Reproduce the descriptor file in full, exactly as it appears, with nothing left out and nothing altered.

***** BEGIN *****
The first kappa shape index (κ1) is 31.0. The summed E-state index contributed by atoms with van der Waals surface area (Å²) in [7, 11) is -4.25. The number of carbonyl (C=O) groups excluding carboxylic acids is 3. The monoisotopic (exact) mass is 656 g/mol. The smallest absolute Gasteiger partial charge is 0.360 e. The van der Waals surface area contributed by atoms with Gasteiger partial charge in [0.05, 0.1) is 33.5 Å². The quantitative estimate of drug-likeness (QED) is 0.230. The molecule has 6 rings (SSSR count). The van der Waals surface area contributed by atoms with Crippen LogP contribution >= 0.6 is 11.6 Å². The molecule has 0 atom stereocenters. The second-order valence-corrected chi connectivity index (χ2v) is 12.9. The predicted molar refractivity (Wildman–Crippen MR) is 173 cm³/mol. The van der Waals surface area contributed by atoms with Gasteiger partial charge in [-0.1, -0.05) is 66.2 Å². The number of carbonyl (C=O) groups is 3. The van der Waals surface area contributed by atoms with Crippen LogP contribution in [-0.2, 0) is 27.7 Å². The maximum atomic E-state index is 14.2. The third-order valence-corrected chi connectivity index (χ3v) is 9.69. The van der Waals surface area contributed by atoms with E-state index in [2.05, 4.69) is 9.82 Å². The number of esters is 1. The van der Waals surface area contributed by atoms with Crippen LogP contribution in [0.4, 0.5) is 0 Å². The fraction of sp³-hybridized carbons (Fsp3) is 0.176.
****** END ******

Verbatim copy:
The first kappa shape index (κ1) is 31.0. The summed E-state index contributed by atoms with van der Waals surface area (Å²) in [7, 11) is -4.25. The number of carbonyl (C=O) groups excluding carboxylic acids is 3. The monoisotopic (exact) mass is 656 g/mol. The smallest absolute Gasteiger partial charge is 0.360 e. The van der Waals surface area contributed by atoms with Gasteiger partial charge in [0.05, 0.1) is 33.5 Å². The quantitative estimate of drug-likeness (QED) is 0.230. The molecule has 6 rings (SSSR count). The van der Waals surface area contributed by atoms with Crippen LogP contribution >= 0.6 is 11.6 Å². The molecule has 0 atom stereocenters. The second-order valence-corrected chi connectivity index (χ2v) is 12.9. The predicted molar refractivity (Wildman–Crippen MR) is 173 cm³/mol. The van der Waals surface area contributed by atoms with Gasteiger partial charge in [-0.1, -0.05) is 66.2 Å². The number of carbonyl (C=O) groups is 3. The van der Waals surface area contributed by atoms with Crippen LogP contribution in [-0.2, 0) is 27.7 Å². The maximum atomic E-state index is 14.2. The third-order valence-corrected chi connectivity index (χ3v) is 9.69. The van der Waals surface area contributed by atoms with E-state index in [2.05, 4.69) is 9.82 Å². The number of esters is 1. The van der Waals surface area contributed by atoms with Crippen LogP contribution in [0.4, 0.5) is 0 Å². The fraction of sp³-hybridized carbons (Fsp3) is 0.176.